Recently, while playing, my children played with a used condom mistaking it for a balloon. Can this expose them to HIV infection? Pablo
People mostly use condoms to protect against STDs and HIV apart from family planning. It is true, therefore, that your children could have been exposed to seminal and vaginal fluids.
Here, the fear is that these fluids if they had living HIV germs may have been exposed to the germ risking infection.
Blood has the highest amounts of HIV germs and exposure to blood from an HIV infected person is most likely to transmit HIV infection. Semen from an infected man has less HIV germs and vaginal fluids may have the least amounts of HIV germs hence least likely to transmit the virus.
That said, even if a person is infected seminal or vaginal fluid amounts of HIV germs depend on a number of factors including the stage of infection or whether one is taking ARVs among many other factors.
Also, much as the amounts of HIV germs in the fluids may determine the likelihood of infection, this may also depend on other factors including the immunity of the person being infected.
Much as you fear that your children could have been exposed to both vaginal fluids and semen, the HIV virus is very fragile and cannot not survive for long outside of the body apart from not dividing (replication) outside the human body.
Much as the virus can survive in dried blood for up to five or six days at room temperature, for semen and vaginal fluids it may survive for a short period of time. This of course will depend on which fluid the person is exposed to, the temperature or humidity of the environment and sunshine.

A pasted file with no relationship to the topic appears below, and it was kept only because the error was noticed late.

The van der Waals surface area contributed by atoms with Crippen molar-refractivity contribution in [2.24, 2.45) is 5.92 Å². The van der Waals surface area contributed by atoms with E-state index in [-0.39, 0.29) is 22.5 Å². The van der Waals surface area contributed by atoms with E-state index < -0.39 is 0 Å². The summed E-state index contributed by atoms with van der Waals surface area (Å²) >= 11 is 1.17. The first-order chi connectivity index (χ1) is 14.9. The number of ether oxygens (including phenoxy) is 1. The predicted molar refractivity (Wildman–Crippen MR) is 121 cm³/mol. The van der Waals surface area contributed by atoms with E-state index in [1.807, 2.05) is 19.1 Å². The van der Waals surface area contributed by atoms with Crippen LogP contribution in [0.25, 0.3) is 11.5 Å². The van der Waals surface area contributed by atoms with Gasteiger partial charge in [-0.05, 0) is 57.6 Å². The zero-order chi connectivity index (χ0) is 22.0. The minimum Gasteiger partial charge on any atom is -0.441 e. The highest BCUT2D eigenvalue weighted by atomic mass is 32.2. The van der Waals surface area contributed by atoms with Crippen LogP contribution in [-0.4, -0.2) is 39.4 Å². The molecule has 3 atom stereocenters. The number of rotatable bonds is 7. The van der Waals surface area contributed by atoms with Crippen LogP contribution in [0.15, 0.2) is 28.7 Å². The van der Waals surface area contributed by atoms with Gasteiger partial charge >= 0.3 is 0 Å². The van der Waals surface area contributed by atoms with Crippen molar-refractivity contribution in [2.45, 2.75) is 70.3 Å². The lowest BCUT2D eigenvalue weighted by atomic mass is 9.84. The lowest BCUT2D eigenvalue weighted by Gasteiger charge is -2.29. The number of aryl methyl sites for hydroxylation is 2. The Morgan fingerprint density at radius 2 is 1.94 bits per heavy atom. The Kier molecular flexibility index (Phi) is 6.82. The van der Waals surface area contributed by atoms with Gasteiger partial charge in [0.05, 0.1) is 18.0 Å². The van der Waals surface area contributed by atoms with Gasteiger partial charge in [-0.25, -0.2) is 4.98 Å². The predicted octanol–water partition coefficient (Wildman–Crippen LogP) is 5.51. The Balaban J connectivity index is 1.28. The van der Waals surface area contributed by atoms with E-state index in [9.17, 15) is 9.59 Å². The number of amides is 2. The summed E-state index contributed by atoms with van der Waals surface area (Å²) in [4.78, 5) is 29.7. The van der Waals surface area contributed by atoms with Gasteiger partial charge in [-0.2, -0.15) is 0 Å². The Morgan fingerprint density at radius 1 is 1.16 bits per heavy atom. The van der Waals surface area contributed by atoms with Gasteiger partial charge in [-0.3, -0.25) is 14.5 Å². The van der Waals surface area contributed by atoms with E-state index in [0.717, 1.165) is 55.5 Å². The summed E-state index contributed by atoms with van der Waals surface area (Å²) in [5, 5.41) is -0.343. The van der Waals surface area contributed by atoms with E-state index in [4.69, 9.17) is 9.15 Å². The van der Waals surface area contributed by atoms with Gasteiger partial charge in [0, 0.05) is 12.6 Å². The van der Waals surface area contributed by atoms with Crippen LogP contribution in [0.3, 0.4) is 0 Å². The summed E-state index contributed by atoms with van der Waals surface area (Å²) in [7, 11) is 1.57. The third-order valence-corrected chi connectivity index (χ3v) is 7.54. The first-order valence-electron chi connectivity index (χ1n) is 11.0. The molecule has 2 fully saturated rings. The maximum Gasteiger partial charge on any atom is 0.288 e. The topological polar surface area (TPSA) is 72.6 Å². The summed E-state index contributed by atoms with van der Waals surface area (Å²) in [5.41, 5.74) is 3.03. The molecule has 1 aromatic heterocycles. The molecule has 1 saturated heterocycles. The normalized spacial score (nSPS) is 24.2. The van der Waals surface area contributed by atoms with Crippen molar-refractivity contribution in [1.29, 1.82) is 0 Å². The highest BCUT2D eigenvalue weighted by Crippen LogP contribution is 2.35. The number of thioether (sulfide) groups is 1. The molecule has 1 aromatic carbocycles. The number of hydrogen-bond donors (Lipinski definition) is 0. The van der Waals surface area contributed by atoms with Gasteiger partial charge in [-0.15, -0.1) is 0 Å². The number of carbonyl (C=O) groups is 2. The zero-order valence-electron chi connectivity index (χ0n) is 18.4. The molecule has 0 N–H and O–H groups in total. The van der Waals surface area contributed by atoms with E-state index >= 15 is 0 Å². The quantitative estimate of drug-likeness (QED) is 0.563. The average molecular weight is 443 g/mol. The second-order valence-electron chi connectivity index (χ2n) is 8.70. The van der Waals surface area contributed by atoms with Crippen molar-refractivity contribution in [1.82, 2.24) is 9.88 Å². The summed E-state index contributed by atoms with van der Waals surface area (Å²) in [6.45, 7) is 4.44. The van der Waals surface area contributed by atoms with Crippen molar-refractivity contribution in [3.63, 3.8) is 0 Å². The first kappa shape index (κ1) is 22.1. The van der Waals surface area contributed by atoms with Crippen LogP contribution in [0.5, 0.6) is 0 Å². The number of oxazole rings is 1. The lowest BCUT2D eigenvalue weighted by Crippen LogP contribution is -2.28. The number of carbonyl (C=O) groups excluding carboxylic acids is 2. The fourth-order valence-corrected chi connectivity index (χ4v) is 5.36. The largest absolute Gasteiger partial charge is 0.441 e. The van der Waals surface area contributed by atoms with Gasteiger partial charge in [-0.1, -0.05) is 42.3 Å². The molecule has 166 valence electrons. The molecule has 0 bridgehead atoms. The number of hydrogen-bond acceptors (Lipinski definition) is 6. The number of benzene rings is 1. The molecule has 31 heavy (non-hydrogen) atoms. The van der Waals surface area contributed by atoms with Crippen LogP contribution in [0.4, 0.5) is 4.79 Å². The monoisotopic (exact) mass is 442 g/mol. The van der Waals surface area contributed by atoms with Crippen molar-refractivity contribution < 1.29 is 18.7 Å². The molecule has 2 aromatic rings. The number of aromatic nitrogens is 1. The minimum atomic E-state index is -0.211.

Much as it has been said that one with wounds in the mouth is likely to easily get infected by HIV germs if the mouth is exposed to the virus, this exposure is unlikely to transmit the germ the reason HIV is not transmitted through oral sex. The mouth also produces saliva which contains enzymes that break down the virus before it has a chance to spread.
Still, one requires protection during oral sex and when thought to have been exposed to take PEP (HIV drugs taken after one has been possibly exposed to the virus) to be sure of protection.
Please visit your doctor as soon as possible because in case the children require PEP, the earlier (before 72 hours) the better.
If it is after 72 hours, it is prudent to take the children for testing after one month and again after three months.
The residents of the flats need to hold meetings to discuss the issue of properly disposing of used condoms to avoid such things from happening again.